Dietary supplement—
A product, such as a vitamin, mineral, herb, amino acid, or enzyme, that is intended to be consumed in addition to an individual's diet with the expectation that it will improve health.
A protein that changes the rate of a chemical reaction within the body without being depleted in the reaction.
A condition in which bilirubin, a waste product caused by the normal breakdown of red blood cells, builds up in the body faster than the liver can break it down. People with jaundice develop yellowish skin and the whites of their eyes become yellow. The condition can occur in newborns and people with liver damage.
A nutrient that the body needs in small amounts to remain healthy but that the body cannot manufacture for itself and must acquire through diet.
Water-soluble vitamin—
A vitamin that dissolves in water and can be removed from the body in urine.
Riboflavin deficiency

Symptoms of riboflavin deficiency tend to be fairly mild and include sore throat and tongue, cracked skin around the mouth and lips, skin inflammation, and eye problems such as excessive sensitivity to light, burning eyes, and gritty-feeling eyes. Some researchers also believe that migraine headaches may be triggered by riboflavin deficiency. Inadequate levels of riboflavin may decrease the body's ability to use iron, zinc, folic acid, vitamin B3 and vitamin B12.


Riboflavin appears to be safe in high doses and also safe during pregnancy. Extended use of high-dose riboflavin supplements may cause an imbalance with other water-soluble vitamins, especially vitamin B1.


Certain drugs appear to interfere with riboflavin's role in the chemical pathway that converts sugar to energy. These drugs include chlorpromazine and related antipsychotic drugs; tricyclic antidepressants; quinacrine, a drug used to prevent malaria; and doxorubicin (Adriamycin), a drug used in cancer chemotherapy. Long-term use of phenobarbital seems to increase the rate of destruction of riboflavin by the liver.


No complications are expected from riboflavin use. However, for most people, taking riboflavin as a high-dose dietary supplement does not provide any benefits.

Parental concerns

Parents should be aware that the riboflavin stores in newborns treated with light therapy for jaundice are rapidly depleted. Parents of these newborns should discuss the need for a short-term riboflavin supplement with their pediatrician.


See also Whole grains .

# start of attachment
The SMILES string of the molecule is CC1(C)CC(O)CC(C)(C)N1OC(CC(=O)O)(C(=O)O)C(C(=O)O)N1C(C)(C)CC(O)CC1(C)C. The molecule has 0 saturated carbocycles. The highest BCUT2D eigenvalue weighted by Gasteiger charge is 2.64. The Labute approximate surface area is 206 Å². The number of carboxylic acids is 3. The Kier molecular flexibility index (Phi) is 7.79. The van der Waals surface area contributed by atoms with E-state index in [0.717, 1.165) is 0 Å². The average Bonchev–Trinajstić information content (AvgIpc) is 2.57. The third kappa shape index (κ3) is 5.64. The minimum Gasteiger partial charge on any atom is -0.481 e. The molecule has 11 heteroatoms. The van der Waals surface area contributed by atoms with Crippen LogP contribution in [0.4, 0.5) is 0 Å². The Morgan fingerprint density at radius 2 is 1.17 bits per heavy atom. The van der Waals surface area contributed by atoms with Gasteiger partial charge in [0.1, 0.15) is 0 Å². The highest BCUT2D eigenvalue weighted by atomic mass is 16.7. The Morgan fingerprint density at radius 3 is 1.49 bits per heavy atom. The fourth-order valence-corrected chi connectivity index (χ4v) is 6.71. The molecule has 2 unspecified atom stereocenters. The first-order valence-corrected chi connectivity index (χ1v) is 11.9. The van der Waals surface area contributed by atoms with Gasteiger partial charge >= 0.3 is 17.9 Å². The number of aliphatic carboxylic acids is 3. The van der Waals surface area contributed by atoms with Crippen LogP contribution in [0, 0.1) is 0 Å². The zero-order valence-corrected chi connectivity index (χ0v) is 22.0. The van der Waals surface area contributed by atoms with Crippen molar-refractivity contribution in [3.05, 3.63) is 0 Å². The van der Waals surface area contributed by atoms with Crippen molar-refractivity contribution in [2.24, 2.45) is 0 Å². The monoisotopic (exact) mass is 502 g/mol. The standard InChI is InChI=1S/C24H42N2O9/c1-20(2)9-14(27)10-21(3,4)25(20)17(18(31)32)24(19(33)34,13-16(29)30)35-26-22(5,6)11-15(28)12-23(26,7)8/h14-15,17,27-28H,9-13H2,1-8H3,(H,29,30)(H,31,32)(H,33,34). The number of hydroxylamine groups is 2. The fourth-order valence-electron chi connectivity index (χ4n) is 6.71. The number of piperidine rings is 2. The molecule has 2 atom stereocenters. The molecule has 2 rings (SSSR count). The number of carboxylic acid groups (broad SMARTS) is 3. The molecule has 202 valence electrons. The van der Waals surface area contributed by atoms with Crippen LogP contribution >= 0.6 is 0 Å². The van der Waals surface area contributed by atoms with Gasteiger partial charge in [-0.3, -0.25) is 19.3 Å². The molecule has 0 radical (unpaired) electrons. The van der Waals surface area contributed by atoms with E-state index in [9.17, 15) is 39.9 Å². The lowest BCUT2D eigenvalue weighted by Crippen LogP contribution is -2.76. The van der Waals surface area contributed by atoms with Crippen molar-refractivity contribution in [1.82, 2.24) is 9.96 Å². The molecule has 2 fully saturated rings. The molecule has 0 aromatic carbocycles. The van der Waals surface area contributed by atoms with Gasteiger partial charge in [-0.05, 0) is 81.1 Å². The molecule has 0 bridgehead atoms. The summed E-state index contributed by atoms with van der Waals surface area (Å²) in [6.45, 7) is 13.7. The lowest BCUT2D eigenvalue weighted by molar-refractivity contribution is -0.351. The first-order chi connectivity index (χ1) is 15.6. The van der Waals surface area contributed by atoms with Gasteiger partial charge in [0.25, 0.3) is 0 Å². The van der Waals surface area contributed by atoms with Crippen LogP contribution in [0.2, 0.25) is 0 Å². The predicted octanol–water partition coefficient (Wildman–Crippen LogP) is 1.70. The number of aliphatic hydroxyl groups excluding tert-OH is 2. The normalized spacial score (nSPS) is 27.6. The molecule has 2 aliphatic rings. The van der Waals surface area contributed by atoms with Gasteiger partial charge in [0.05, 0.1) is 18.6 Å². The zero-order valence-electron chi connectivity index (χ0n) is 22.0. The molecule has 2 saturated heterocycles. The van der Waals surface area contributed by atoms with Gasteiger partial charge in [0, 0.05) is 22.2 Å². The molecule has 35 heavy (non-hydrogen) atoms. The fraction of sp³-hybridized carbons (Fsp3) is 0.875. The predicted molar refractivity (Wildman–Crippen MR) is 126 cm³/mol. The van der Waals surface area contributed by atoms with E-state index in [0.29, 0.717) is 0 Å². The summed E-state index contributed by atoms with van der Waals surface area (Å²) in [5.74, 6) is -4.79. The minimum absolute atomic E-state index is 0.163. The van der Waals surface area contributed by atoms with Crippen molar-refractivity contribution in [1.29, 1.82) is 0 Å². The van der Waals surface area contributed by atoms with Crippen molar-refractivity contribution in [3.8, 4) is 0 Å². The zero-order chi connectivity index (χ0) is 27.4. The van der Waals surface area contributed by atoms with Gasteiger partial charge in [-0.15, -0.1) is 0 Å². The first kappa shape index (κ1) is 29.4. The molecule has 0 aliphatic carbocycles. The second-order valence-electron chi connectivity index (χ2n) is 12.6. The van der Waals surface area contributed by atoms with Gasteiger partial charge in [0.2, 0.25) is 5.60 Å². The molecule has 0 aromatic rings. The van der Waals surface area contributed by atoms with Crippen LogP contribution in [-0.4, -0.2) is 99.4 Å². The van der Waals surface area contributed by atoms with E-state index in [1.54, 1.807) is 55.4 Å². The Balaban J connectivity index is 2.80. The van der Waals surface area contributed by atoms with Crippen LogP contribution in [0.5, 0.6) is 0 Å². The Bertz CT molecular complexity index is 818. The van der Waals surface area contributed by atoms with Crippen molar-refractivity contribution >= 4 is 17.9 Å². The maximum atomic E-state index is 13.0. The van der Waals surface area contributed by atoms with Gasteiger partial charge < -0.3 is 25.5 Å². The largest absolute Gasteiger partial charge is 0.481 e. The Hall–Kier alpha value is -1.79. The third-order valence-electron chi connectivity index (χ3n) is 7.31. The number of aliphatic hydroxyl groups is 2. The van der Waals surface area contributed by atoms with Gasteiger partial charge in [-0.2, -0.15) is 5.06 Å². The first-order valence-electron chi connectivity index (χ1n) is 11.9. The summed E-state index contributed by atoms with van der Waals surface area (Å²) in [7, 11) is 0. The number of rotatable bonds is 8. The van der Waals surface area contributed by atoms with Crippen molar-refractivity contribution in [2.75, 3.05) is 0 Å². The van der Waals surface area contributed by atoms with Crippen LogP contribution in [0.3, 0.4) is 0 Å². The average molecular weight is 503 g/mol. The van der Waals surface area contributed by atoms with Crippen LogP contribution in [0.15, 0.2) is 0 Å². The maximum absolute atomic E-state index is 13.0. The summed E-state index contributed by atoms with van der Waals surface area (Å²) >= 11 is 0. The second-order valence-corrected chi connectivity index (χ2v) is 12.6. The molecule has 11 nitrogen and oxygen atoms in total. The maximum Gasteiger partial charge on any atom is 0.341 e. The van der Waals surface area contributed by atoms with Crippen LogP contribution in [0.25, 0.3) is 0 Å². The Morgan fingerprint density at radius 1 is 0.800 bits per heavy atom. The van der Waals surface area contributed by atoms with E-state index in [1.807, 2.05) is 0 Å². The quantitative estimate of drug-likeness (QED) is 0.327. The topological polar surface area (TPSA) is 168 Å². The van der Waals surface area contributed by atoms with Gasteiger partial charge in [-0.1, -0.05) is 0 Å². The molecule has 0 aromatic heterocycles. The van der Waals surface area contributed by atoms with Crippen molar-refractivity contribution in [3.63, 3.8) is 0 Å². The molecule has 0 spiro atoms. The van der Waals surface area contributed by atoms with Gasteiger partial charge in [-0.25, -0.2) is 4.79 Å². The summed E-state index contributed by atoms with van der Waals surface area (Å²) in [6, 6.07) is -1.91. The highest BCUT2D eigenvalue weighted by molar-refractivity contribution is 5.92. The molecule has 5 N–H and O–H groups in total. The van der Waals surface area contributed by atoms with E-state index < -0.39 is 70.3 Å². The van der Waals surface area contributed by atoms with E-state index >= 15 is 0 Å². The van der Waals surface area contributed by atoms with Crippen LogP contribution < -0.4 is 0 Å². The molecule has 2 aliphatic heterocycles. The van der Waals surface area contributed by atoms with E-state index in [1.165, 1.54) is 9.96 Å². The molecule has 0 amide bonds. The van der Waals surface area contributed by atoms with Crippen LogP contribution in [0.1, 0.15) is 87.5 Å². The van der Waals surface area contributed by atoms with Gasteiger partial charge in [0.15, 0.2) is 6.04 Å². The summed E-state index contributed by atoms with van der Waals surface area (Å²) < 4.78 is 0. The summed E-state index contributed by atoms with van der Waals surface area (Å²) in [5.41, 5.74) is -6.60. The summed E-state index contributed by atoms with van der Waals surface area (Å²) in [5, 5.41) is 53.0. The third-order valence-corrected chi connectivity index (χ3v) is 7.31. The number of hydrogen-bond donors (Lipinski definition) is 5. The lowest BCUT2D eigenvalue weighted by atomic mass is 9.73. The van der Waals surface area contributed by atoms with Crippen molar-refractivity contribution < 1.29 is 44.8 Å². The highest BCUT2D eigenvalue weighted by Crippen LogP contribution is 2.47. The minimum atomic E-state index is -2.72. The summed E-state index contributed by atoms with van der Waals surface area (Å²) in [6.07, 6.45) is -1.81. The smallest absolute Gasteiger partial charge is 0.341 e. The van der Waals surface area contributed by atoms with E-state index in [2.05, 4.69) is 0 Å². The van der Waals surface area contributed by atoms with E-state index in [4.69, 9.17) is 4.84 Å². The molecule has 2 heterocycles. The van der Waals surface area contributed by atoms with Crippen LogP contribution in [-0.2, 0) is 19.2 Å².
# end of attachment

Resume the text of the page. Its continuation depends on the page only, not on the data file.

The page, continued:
Berkson, Burt, and Arthur J. Berkson. Basic Health Publications User's Guide to the B-Complex Vitamins. Laguna Beach, CA: Basic Health, 2012.

Gaby, Alan R., and Healthnotes, eds. A–Z Guide to Drug-Herb-Vitamin Interactions: Improve Your Health and Avoid Side Effects When Using Common Medications and Natural Supplements Together. 2nd ed. New York: Three Rivers Press, 2006.

Lieberman, Shari, and Nancy Bruning. The Real Vitamin and Mineral Book: The Definitive Guide to Designing Your Personal Supplement Program. 4th ed. New York: Avery, 2007.

Zempleni, Janos, et al., eds. Handbook of Vitamins. 5th ed. Boca Raton, FL: Taylor & Francis, 2014.


Gill, Ranjodh Singh. “Riboflavin Deficiency.” Medscape. Updated August 9, 2016. http://emedicine.medscape.com/article/125193-overview (accessed April 17, 2018).

Higdon, Jane, Victoria J. Drake, and Barbara Delage. “Riboflavin.” Linus Pauling Institute, Oregon State University. http://lpi.oregonstate.edu/mic/vitamins/riboflavin (accessed April 17, 2018).

MedlinePlus. “Riboflavin.” U.S. National Library of Medicine, National Institutes of Health. https://medlineplus.gov/ency/article/002411.htm (accessed April 17, 2018).

U.S. Department of Agriculture, National Agricultural Library. “DRI Tables and Application Reports.” Food and Nutrition Information Center. https://www.nal.usda.gov/fnic/dri-tables-and-application-reports (accessed March 15, 2018).


Academy of Nutrition and Dietetics, 120 South Riverside Plz., Ste. 2000, Chicago, IL, 60606-6995, (312) 899-0040, (800) 877-1600, amacmunn@eatright.org, http://www.eatright.org .

Food and Nutrition Information Center, National Agricultural Library, 10301 Baltimore Ave., Rm. 105, Beltsville, MD, 20705, (301) 504-5414, Fax: (301) 504-6409, fnic@ars.usda.gov, http://fnic.nal.usda.gov .

Institute of Medicine, National Academy of Sciences, 500 Fifth St. NW, Washington, DC, 20001, (202) 334-2352, iomwww@nas.edu, http://www.iom.edu .

U.S. Food and Drug Administration, 10903 New Hampshire Ave., Silver Spring, MD, 20993-0002, (888) INFO-FDA (463-6332), http://www.fda.gov .

Tish Davidson, AM

  This information is not a tool for self-diagnosis or a substitute for professional care.